If Airbnbs Are Illegal, How Does My Neighbor Still Get Away With It?


Q: I live in a midsize co-op building in the West Village. A rent-stabilized tenant on the first floor had listed a room in her apartment on Airbnb for years, until such rentals were prohibited. We also registered our building on the city’s prohibited buildings list. Her Airbnb listing was removed, but she continues to rent out a room (or the whole apartment, we’re not sure) on Facebook Marketplace. We’ve shared this information with the apartment’s sponsor and several others in our building. The sponsor hasn’t told the tenant to stop this illegal practice. What rights does the co-op have here? Can we evict the tenant, or take action against the sponsor?

A: New York City’s laws restricting short-term rentals took effect in September. Your co-op’s place on the city’s prohibited buildings list and this apartment’s rent-stabilized status make short-term rentals in this unit illegal.

To put a stop to it in your building, you can simultaneously alert the city, the unit sponsor, and the offending tenant.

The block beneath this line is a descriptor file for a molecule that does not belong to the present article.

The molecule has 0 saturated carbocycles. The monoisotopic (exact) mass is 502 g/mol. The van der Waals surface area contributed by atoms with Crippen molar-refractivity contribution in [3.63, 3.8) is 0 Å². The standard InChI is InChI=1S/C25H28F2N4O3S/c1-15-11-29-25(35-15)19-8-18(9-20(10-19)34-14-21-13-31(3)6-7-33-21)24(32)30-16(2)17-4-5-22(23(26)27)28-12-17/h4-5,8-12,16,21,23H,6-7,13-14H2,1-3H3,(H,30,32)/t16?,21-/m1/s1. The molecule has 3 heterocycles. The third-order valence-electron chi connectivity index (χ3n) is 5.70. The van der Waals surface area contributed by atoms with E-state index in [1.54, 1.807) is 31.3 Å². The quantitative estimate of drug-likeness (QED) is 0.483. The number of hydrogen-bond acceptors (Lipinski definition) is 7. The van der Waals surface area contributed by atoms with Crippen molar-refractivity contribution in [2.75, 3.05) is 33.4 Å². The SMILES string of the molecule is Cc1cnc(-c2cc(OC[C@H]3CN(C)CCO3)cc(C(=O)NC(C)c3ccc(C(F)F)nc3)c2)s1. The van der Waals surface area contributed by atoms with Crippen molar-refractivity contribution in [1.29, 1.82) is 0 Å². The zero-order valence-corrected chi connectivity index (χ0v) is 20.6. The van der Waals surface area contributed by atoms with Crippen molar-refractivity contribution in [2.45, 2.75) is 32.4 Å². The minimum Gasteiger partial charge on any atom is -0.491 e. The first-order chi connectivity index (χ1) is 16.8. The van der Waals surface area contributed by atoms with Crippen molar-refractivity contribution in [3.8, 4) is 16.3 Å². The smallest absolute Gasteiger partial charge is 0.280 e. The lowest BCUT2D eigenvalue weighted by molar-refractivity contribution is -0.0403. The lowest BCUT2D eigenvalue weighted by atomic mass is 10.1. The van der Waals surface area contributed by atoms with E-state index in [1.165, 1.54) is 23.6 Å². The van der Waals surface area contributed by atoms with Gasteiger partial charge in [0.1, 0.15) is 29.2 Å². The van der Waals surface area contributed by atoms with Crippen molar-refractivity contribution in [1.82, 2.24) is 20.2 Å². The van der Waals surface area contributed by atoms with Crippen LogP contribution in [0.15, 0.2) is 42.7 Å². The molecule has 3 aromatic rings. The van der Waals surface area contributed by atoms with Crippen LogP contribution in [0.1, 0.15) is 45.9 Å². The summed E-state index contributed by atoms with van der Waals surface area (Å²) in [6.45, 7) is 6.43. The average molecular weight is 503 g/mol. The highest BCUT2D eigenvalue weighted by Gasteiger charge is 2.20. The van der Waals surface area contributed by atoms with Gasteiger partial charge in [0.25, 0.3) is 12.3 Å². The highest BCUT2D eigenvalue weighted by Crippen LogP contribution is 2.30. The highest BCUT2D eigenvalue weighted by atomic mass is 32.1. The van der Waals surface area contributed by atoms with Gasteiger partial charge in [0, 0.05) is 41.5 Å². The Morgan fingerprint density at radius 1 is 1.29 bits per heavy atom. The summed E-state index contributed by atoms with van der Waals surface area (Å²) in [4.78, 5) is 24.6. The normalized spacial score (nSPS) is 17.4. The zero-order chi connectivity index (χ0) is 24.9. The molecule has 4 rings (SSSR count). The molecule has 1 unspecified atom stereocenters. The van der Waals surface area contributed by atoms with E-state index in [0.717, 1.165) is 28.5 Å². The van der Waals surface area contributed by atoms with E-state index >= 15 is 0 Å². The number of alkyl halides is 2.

Report the continued rental activity to 311, including any evidence you have, such as online listings. These complaints are handled by the Mayor’s Office of Special Enforcement.

The co-op should also send the sponsor a “notice to cure,” outlining in writing that this tenant is violating the law by renting the unit on a short-term basis. If the sponsor doesn’t take action against the tenant within 10 days, the co-op can likely move to cancel the sponsor’s proprietary lease, because most proprietary leases require shareholders to comply with local laws and regulations.

“The co-op has to apply the pressure to initially serve the notice to cure to start the ball rolling,” said Andrew I. Bart, a litigator who specializes in co-ops and condominiums at Kagan Lubic Lepper Finkelstein & Gold in Manhattan. “It would appear that the sponsor is violating the governing documents of the cooperative. That is a valid reason, if there is no cure, to terminate the sponsor’s shares.”

And what if the revolving door of short-term guests persists, and a notice to cure and a 30-day notice of termination of the shares are ignored? “The co-op would then proceed into housing court for its remedy, which would be eviction following the co-op’s termination of sponsor’s shares,” Mr. Bart said.

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